Nowadays, data is the new commodity, and in time of GDPR and data hacks data security, interoperability of all stakeholders and interconnected data use is a central topic in the healthcare industry (Krawiec, et al., 2017). The question of medical data ownership and digital identity is a key factor for a digital transformation strategy in healthcare. DLT and smart contracts are useful tools to create and develop the healthcare ecosystem. They offer decentralized, immutable, and trustable solutions by cutting out intermediaries and deliver cost-cutting opportunities and operational efficiency. Digitizing the healthcare system will affect every step of the value chain, especially pharmaceutical and medical technology firms, open up enormous potential for automation and deliver transparency and auditability (Schumacher, 2017). The central issue is trust of patients and stakeholders in data security and quality. The Estonian example clearly demonstrates how blockchain technology could be used as decentralized, trustworthy technology to support the need for healthcare and governmental services (Doupi, et al., 2010). Legal and further technical issues, like power consumption, have to be solved in the nearer future. But in conclusion, blockchain technology is not in question anymore, it is an outstanding opportunity.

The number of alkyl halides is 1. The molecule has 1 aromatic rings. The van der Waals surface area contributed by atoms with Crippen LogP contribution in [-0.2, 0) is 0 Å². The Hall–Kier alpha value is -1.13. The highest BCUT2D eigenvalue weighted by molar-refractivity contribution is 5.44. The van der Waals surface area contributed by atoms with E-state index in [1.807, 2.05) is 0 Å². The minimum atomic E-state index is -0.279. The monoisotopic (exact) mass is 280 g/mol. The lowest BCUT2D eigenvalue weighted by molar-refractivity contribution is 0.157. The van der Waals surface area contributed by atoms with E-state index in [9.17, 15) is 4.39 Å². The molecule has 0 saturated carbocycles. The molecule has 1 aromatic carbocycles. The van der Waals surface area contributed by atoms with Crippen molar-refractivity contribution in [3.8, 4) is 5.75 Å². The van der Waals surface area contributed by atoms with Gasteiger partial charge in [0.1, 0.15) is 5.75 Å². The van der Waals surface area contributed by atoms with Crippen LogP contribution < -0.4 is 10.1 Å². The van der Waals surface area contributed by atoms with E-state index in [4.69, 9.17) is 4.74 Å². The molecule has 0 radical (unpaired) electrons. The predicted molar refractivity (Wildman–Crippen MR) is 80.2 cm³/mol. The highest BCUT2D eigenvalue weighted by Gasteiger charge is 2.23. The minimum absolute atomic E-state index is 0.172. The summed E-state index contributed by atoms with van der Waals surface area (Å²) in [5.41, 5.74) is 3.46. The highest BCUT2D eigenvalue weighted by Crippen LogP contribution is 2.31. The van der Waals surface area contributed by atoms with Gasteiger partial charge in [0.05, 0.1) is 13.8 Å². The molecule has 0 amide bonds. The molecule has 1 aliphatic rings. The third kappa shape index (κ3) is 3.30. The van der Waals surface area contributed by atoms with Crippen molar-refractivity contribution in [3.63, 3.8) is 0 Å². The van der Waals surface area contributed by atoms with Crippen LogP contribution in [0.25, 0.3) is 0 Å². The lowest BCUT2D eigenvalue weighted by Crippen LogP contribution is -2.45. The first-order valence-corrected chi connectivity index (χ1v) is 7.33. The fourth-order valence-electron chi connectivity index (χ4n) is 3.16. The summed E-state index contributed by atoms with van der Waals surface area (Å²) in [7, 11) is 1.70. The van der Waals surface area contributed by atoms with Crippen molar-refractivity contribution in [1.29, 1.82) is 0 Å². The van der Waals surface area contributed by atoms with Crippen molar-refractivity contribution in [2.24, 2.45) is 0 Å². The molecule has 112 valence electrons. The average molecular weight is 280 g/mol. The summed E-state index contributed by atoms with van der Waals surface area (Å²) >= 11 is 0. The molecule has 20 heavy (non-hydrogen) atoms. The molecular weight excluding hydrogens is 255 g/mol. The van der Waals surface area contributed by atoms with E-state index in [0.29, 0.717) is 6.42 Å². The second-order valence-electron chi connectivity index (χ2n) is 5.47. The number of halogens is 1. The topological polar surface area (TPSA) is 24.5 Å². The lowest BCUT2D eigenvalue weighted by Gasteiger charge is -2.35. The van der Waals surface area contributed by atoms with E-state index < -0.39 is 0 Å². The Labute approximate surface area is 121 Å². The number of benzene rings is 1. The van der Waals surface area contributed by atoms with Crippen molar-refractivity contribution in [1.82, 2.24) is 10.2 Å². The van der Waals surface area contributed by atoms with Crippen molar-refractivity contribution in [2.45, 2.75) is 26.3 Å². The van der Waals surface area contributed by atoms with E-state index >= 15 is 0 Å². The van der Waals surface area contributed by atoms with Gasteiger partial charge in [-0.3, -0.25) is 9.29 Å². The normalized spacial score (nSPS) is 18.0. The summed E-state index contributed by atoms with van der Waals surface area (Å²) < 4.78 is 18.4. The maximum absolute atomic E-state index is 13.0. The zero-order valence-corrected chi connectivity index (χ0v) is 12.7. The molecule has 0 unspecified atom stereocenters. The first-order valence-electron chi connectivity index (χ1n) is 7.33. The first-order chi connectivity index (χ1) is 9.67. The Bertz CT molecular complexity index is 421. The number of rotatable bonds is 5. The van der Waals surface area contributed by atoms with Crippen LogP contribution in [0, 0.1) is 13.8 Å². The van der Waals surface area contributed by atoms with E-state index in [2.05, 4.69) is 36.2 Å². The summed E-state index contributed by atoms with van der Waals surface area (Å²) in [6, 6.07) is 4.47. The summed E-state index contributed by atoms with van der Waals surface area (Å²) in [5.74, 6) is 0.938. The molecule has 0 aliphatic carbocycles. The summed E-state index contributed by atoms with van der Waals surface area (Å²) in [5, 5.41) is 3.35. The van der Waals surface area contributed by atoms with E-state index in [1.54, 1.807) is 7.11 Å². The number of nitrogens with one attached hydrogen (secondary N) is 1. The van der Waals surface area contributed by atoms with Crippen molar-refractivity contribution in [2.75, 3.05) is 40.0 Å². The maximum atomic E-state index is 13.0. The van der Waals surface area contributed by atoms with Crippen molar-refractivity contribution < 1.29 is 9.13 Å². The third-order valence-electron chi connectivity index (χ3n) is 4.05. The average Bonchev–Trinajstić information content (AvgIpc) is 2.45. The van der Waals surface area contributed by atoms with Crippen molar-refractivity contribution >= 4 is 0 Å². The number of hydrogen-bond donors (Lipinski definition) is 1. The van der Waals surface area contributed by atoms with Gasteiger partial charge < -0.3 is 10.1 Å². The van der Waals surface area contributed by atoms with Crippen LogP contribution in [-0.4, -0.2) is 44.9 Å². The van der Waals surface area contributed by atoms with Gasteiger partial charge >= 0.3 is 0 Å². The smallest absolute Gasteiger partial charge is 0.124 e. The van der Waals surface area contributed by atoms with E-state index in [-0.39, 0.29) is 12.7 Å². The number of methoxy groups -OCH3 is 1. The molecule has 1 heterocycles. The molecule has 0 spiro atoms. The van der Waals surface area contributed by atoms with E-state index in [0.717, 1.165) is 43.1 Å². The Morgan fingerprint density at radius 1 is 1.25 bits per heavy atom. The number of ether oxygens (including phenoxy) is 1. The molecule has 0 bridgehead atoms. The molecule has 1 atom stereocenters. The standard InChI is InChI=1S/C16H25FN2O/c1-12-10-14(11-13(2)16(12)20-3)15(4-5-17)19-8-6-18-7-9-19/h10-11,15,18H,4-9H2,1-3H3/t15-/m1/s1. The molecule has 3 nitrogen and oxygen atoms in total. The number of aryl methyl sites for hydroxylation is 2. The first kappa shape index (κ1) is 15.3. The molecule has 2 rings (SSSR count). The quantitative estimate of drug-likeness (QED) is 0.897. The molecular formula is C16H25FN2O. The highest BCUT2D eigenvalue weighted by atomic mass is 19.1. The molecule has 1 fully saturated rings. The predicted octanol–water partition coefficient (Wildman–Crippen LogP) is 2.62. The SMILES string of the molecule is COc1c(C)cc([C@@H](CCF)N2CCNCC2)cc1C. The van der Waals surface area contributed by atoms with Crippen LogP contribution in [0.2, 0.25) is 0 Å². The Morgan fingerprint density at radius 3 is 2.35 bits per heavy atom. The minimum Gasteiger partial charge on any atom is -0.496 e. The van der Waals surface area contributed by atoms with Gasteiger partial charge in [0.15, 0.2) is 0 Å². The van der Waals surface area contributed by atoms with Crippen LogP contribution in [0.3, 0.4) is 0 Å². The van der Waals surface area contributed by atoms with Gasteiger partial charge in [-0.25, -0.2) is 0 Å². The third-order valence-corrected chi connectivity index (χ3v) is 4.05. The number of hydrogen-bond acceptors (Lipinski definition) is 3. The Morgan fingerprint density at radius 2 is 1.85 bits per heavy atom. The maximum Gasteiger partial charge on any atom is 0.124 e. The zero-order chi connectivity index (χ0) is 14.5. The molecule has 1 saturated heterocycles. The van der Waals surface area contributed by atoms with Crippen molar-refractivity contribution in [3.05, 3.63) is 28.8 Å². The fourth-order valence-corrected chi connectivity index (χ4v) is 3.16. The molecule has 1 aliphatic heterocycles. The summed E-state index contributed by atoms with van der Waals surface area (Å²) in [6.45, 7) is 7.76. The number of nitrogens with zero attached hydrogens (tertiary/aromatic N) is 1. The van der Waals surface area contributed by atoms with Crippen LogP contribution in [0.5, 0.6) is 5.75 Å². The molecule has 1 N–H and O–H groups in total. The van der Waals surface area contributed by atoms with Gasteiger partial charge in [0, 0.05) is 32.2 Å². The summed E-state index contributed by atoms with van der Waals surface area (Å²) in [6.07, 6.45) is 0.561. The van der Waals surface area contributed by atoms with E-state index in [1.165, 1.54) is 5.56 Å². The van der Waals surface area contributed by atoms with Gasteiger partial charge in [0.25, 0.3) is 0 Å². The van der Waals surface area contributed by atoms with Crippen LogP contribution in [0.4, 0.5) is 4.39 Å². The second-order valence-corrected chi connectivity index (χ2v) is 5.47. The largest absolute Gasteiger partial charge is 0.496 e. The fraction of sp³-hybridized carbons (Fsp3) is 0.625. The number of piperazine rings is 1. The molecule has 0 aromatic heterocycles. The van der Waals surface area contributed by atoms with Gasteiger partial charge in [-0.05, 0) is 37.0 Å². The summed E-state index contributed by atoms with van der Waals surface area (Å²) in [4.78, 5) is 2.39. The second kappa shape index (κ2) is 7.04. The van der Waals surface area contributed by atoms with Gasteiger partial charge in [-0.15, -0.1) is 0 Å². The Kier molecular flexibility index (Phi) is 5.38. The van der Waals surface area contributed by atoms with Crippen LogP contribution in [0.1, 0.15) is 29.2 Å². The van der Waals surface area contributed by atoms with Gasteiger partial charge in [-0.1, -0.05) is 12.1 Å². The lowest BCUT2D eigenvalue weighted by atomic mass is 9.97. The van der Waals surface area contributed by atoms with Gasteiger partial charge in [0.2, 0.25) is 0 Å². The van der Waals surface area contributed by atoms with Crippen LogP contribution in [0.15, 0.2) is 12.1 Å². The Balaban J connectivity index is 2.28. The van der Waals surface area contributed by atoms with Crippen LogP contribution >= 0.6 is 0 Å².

Remarks

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Authors

Dr. med. Martina Bittroff is an experienced MD and business manager. She works now as a Digital Health Expert at the Institute of Applied Blockchain (Digital Business University of Applied Science Berlin). She studied an Executive MBA at the Frankfurt School and has written her Master Thesis at the Blockchain Center (FSBC). You can contact her via mail (martina.bittroff@iabc.dbuas.de) or follow her on LinkedIn (www.linkedin.com/in/drbittroff).

Prof. Dr. Philipp Sandner has founded the Frankfurt School Blockchain Center (FSBC). In 2018 and in 2019, he was ranked as one of the “top 30” economists by the Frankfurter Allgemeine Zeitung (FAZ), a major newspaper in Germany. Further, he belonged to the “Top 40 under 40” — a ranking by the German business magazine Capital. Since 2017, he is member of the FinTech Council of the Federal Ministry of Finance in Germany. The expertise of Prof. Sandner includes blockchain technology in general, crypto assets such as Bitcoin and Ethereum, the digital programmable Euro, tokenization of assets and rights and digital identity. You can contact him via mail (email@philipp-sandner.de) via LinkedIn or follow him on Twitter (@philippsandner).

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Professor | Lecturer | Author | Investor | Frankfurt School Blockchain Center